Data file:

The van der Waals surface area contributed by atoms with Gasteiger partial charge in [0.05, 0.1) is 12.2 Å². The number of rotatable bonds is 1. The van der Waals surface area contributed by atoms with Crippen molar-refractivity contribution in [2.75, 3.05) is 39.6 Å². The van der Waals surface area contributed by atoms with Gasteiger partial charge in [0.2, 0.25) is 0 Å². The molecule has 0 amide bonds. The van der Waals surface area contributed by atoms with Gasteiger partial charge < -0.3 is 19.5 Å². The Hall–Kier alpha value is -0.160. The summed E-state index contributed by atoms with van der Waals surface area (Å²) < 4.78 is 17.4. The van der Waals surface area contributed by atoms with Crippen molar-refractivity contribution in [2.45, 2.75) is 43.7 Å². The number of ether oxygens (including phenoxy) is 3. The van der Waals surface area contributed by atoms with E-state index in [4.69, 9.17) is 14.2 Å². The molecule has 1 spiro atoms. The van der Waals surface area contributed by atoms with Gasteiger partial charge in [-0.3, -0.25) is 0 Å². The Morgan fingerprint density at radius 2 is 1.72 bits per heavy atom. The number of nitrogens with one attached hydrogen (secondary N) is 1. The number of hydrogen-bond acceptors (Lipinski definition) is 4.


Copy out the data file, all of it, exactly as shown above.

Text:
The van der Waals surface area contributed by atoms with Gasteiger partial charge in [0.05, 0.1) is 12.2 Å². The number of rotatable bonds is 1. The van der Waals surface area contributed by atoms with Crippen molar-refractivity contribution in [2.75, 3.05) is 39.6 Å². The van der Waals surface area contributed by atoms with Gasteiger partial charge in [0.2, 0.25) is 0 Å². The molecule has 0 amide bonds. The van der Waals surface area contributed by atoms with Gasteiger partial charge < -0.3 is 19.5 Å². The Hall–Kier alpha value is -0.160. The summed E-state index contributed by atoms with van der Waals surface area (Å²) < 4.78 is 17.4. The van der Waals surface area contributed by atoms with Crippen molar-refractivity contribution in [2.45, 2.75) is 43.7 Å². The number of ether oxygens (including phenoxy) is 3. The van der Waals surface area contributed by atoms with E-state index in [4.69, 9.17) is 14.2 Å². The molecule has 1 spiro atoms. The van der Waals surface area contributed by atoms with Gasteiger partial charge in [-0.3, -0.25) is 0 Å². The Morgan fingerprint density at radius 2 is 1.72 bits per heavy atom. The number of nitrogens with one attached hydrogen (secondary N) is 1. The number of hydrogen-bond acceptors (Lipinski definition) is 4.